Thinking Skills

The introduction of thinking skills as a replacement for general ability (GA) in 2021 seems to be the biggest challenge for students and parents in the new testing format.

This is aligned with the Department of Education’s aim to place greater emphasis on critical thinking and problem solving skills as opposed to skills that can be drilled and rote learned. Experts say that this will tilt the exam away from logic and reasoning in favour of students who are able to think critically and creatively, meaning that the entrance to selective schools are more dependent on student ability than education background.

According to the latest update on the department’s website, thinking skills in the 21st century are divided into 5 categories.

At EX Learning, we curate our programs to embed these skills into the lessons. We strive to help students develop and improve on a combination of these skills, rather than targeting them individually. With this in mind, we aim to nurture your child not only for success in their education, but also in their lives.

For your reference, here is an example of a thinking question inspired by the sample test:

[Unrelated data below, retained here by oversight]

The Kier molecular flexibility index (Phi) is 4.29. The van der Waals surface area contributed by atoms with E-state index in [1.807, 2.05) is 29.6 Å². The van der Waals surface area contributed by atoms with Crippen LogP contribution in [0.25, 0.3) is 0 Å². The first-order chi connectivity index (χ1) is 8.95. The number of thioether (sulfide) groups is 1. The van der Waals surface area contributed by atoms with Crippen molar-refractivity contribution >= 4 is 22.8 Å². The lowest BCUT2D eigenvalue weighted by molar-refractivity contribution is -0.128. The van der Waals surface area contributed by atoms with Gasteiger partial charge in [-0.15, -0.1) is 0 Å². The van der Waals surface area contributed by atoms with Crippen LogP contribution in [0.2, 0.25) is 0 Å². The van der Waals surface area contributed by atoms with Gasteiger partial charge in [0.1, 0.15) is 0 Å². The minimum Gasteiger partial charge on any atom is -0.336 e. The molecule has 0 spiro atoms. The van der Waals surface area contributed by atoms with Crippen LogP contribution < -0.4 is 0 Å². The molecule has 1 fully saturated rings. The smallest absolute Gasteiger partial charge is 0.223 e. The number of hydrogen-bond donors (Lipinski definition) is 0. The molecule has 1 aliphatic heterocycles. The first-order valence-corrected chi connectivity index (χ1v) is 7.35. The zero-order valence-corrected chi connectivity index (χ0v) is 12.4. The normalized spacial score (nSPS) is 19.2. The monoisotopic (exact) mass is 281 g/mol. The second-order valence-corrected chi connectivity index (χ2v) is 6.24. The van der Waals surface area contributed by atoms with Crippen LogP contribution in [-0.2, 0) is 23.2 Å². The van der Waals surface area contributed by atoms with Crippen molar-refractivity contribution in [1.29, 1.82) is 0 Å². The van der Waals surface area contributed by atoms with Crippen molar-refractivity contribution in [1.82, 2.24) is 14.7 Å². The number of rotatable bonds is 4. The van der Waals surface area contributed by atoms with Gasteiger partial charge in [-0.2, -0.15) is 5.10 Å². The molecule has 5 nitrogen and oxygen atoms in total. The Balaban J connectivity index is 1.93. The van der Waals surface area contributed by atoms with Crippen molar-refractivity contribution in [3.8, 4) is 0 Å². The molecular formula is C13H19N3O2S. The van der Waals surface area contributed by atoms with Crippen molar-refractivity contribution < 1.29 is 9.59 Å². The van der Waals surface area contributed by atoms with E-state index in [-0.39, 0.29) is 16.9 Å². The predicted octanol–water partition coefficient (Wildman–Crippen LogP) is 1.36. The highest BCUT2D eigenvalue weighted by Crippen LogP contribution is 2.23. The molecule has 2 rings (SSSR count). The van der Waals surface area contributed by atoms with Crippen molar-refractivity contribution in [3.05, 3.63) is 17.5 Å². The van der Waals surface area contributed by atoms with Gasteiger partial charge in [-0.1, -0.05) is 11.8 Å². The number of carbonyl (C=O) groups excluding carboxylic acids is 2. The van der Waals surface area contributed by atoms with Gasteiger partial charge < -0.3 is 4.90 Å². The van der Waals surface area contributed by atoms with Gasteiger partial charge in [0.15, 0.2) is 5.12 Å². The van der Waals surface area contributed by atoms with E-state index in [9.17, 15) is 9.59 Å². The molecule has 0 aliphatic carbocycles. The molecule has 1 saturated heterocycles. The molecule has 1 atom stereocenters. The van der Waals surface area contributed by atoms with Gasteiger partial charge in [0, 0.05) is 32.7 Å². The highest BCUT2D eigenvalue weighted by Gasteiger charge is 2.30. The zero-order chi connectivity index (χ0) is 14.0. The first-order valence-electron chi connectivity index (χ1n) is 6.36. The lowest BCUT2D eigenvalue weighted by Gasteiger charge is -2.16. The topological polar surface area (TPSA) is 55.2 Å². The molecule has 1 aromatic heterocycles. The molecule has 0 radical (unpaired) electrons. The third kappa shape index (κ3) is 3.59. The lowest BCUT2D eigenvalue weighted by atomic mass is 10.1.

Driverless cars save passengers 20 percent of their standard travel time due to automation efficiencies.

Despite this, driverless cars are 0.01 times more likely to cause minor incidental accidents.

Which of the following statements best supports why the reward of driverless cars outweighs the risk?

A) The accidents are only minor, and don't often occur

B) The benefit of a driverless cars is 20 times the value of the risk of the minor accidents they cause

C) Incidental accidents don’t actually hurt anyone

D) The benefit of driverless cars as great as 20 percent is a lot of time saved

E) The fundamental risk of a driverless car is small because they only cause minor accidents

Comment below and let us know what you think is the answer!

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